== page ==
Over the last decade, significant improvements in CT imaging technology have propelled these systems to the forefront of cardiac imaging. As good as CT is for noninvasively examining the beating heart with capabilities such as whole-heart coverage, split-second volume acquisitions, thin-slice volume coverage and dose reduction, it also provides significant benefits for body imaging.
When it comes to examining the chest, abdomen and pelvis, CT is one of the fastest and most accurate imaging tools available today thanks in large part to the detailed, cross-sectional views of organs, tissues and bones.1 CT is also an ideal imaging exam for detecting many types of cancers by providing the information physicians need to confirm the presence and location of a lesion, determine the extent of involvement with surrounding tissue and perform measurements.
At Centro Medico Teknon in Barcelona, Spain, CT plays an important role in the diagnostic work-up of patients.
Figure 1. With Revolution CT, clinicians at Centro Medico Teknon can (A, B) visualize anatomy to visualize complications or detect infection resulting from joint replacement surgery. (C-E) The high image quality of Revolution CT enables the hospital to use lower volume of injected dose, in some cases up to 80% less.
As one of the country’s leading private hospitals, Centro Medico Teknon is dedicated to clinical excellence by adopting the latest advancements in technology, such as Revolution™ CT. The hospital is also accredited by Joint Commission International.
According to Nadine Romera Lobato, MD, the top indication for CT is oncology (body) followed by neurology, trauma and cardiology. On average, 85 patients are scanned each day on the hospital’s Revolution CT—a very high volume even when compared to leading academic institutions worldwide. The majority of CT exams, 80%, are performed on outpatients.
In addition to Revolution CT, the hospital has a 64-detector row CT system from a different manufacturer. However, Revolution CT is the preferred choice for radiologists because it is fast, reliable and provides the high quality images at a low dose that they need to make a confident diagnosis. “Whenever possible we try to utilize Revolution CT most often,” Dr. Romera says. “Typically, for any angiography, cardiac or colonoscopy examination we only use Revolution CT.”
This is also true for trauma evaluations. Dr. Romera says that the trauma physicians request Revolution CT as their first choice for patient examinations.
Since implementing Revolution CT in February 2016, Dr. Romera has seen a noticeable uptick in patient referrals. Orthopedic surgeons are sending their patients to Centro Medico Teknon for high quality imaging near metal implants. MMAR (Multi-Material Artifact Reduction) reveals anatomy obscured by metal artifact, helping the radiologists and orthopedic surgeons utilize CT scans, diagnose disease and contour targets with greater confidence.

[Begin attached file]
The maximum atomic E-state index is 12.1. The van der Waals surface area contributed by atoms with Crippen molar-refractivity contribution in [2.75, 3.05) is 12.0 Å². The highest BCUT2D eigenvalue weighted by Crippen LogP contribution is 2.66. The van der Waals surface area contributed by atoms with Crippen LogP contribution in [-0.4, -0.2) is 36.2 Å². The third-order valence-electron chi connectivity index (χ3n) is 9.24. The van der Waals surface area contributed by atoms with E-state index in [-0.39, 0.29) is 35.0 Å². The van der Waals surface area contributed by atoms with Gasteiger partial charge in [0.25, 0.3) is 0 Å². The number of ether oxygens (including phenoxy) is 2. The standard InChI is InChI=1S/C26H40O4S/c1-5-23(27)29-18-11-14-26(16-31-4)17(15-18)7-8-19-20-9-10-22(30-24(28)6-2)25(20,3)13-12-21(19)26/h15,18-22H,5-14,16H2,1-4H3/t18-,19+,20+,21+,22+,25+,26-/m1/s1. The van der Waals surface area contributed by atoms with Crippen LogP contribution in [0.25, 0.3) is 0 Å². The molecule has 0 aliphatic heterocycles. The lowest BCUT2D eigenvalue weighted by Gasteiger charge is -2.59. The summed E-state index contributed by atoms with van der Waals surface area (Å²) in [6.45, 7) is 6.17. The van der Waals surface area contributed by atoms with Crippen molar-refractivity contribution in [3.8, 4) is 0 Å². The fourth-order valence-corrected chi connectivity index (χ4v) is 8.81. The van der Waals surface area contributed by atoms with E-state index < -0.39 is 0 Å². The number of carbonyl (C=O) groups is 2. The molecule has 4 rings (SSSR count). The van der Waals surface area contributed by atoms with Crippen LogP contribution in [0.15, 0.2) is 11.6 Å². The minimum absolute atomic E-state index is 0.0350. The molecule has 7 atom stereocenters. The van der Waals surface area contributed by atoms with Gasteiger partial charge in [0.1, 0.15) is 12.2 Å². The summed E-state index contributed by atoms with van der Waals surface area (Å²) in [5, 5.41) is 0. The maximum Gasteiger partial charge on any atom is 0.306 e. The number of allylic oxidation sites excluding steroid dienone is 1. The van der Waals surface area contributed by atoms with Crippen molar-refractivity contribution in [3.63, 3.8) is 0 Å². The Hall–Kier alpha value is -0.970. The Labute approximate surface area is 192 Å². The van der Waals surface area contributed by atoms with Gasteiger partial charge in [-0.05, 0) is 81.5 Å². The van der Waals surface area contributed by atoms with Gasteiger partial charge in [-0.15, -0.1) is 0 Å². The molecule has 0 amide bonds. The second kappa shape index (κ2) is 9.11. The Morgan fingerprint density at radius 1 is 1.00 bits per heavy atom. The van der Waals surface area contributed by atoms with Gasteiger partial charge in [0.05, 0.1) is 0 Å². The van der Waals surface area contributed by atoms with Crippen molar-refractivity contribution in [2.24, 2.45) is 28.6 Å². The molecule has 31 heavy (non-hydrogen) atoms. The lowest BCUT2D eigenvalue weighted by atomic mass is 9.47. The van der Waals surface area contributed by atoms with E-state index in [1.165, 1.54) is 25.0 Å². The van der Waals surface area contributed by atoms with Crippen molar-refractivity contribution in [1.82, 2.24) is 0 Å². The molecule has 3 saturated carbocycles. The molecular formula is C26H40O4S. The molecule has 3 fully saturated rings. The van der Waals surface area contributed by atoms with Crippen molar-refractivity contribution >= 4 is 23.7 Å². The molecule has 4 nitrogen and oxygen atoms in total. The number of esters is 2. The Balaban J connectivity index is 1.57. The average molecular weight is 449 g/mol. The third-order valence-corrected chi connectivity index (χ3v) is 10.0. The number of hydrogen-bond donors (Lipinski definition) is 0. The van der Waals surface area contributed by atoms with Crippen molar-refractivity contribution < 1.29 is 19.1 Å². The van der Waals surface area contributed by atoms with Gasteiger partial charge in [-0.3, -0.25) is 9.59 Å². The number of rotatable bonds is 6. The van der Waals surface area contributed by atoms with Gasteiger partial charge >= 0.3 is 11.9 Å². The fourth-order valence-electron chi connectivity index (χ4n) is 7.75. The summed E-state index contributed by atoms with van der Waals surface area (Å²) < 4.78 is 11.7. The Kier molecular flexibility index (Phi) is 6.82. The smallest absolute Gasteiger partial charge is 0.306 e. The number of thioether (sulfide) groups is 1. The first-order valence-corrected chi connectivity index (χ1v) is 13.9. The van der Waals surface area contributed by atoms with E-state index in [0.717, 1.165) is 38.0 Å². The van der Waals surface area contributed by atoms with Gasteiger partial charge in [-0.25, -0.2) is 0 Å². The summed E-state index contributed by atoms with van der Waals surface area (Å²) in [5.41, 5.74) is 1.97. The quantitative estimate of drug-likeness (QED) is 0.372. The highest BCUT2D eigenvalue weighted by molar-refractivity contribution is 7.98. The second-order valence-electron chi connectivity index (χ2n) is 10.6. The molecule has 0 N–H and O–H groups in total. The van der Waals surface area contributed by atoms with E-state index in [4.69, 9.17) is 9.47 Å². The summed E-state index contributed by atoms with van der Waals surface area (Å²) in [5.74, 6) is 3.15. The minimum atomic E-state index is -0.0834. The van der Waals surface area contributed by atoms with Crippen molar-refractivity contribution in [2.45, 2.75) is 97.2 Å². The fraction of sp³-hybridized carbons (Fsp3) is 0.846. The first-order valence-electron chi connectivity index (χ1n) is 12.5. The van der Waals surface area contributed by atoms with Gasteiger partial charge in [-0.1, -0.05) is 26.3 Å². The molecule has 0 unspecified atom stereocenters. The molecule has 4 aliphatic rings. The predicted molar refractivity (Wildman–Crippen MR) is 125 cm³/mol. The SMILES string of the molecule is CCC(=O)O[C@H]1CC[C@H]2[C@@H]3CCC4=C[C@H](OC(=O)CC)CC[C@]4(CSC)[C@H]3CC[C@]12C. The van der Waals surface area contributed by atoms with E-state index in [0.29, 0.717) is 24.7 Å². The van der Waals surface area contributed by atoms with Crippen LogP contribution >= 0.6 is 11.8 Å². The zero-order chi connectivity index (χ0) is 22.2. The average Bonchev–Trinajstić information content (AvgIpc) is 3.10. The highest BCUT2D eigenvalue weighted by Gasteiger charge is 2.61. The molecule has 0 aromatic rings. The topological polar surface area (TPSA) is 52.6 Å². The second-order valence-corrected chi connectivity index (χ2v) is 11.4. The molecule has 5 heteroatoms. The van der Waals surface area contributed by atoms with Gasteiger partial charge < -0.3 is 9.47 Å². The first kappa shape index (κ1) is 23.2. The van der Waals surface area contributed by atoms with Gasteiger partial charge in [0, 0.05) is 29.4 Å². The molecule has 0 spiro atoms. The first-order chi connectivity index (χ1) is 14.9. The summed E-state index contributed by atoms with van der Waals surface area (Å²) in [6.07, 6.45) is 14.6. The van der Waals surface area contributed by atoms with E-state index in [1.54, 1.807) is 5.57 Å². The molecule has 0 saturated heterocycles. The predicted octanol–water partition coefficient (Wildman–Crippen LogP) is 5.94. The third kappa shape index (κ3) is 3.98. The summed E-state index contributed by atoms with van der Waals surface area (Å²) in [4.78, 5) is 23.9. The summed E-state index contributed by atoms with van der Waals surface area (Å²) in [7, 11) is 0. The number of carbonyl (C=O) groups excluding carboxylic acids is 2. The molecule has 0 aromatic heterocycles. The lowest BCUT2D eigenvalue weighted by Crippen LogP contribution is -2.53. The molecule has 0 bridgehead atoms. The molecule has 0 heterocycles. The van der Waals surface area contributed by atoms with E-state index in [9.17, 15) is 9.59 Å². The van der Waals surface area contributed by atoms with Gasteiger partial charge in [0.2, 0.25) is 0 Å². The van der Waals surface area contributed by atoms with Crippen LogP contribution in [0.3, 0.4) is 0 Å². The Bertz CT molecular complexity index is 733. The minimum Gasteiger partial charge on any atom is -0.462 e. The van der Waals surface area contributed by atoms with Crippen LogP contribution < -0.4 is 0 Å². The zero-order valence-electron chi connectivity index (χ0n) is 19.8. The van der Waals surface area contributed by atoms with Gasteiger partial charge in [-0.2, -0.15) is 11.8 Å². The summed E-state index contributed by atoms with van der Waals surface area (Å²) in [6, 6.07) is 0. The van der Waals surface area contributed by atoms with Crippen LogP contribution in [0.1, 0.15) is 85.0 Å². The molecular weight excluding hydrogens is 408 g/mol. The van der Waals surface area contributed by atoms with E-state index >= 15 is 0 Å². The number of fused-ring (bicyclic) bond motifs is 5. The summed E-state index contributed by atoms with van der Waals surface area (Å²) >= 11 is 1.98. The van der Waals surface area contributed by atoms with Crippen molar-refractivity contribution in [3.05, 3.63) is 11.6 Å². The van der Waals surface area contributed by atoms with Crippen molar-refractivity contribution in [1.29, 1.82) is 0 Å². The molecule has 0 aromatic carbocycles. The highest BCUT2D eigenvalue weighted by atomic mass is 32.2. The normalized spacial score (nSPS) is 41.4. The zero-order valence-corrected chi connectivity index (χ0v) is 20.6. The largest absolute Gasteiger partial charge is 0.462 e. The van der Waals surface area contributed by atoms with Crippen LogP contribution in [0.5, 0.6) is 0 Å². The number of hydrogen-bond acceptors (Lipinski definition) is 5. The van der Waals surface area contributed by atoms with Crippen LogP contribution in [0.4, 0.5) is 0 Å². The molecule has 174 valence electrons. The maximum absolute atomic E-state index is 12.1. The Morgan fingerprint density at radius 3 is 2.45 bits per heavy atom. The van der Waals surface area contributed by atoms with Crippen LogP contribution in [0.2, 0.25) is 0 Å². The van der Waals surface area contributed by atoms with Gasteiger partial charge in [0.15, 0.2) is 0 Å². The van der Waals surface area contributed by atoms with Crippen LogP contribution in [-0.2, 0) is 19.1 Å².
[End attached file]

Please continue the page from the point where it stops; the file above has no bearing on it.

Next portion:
“With Revolution CT, the surgeons know we have high quality images that they can use to visualize complications after surgery or detect infection around the prosthesis,” Dr. Romera says.
In pediatric patients, the wide 16 cm coverage and fast rotation speed of 0.28 seconds has led to a reduction in the use of anesthesia/sedation. The 80 cm bore also makes a significant difference when imaging bariatric patients. Dr. Romera explains, “We perform a lot of bariatric surgeries and when there are complications we always perform a CT exam. We have better explorations with Revolution CT.”
Even cardiac imaging exams have increased. “We know the cardiologists are sending their patients to us because of Revolution CT. We believe we have the best technology to provide the highest quality images in our area. In cardiology, we can scan virtually any patient even when they are not prepared with beta blockers. Prior to Revolution CT, any patient with a heartbeat higher than 65 bpm we would reject for the study or try to lower the heartbeat with beta blockers; now we do not.”
Yet, the most significant impact that Dr. Romera sees each day is the reduction in patient dose. On average, run-off studies are using 80% less dose than before. The high image quality also translates to a lower volume of injected dose. Dr. Romera estimates that for both cardiac and run-off exams, Centro Medico Teknon is using 45% less contrast media, which saves costs but most important further reduces patient dose and potential risk for contrast reaction.
“Iterative reconstruction is a big change and a step forward,” she says. “When we compare the images to the other scanner, which does not have IR, we can see the difference in the image quality. For example, in the lung we have more definition of the parenchyma and in the liver or pancreas we can better define the different components of a lesion. We cannot see lesions with this level of definition and detail with our other scanner at a lower dose.”
After four months of scanning with Revolution CT, Dr. Romera has experienced the difference in body imaging that the system delivers.
“I would choose Revolution CT again. For us, it is one of the best technologies we can apply to our patients to obtain the clinical answers we need. It is a significant advancement in technology and one I would recommend,” Dr. Romera says.
1. Radiologyinfo.org. Radiological Society of North America. Available at: https://www.radiologyinfo. org/en/info.cfm?pg=bodyct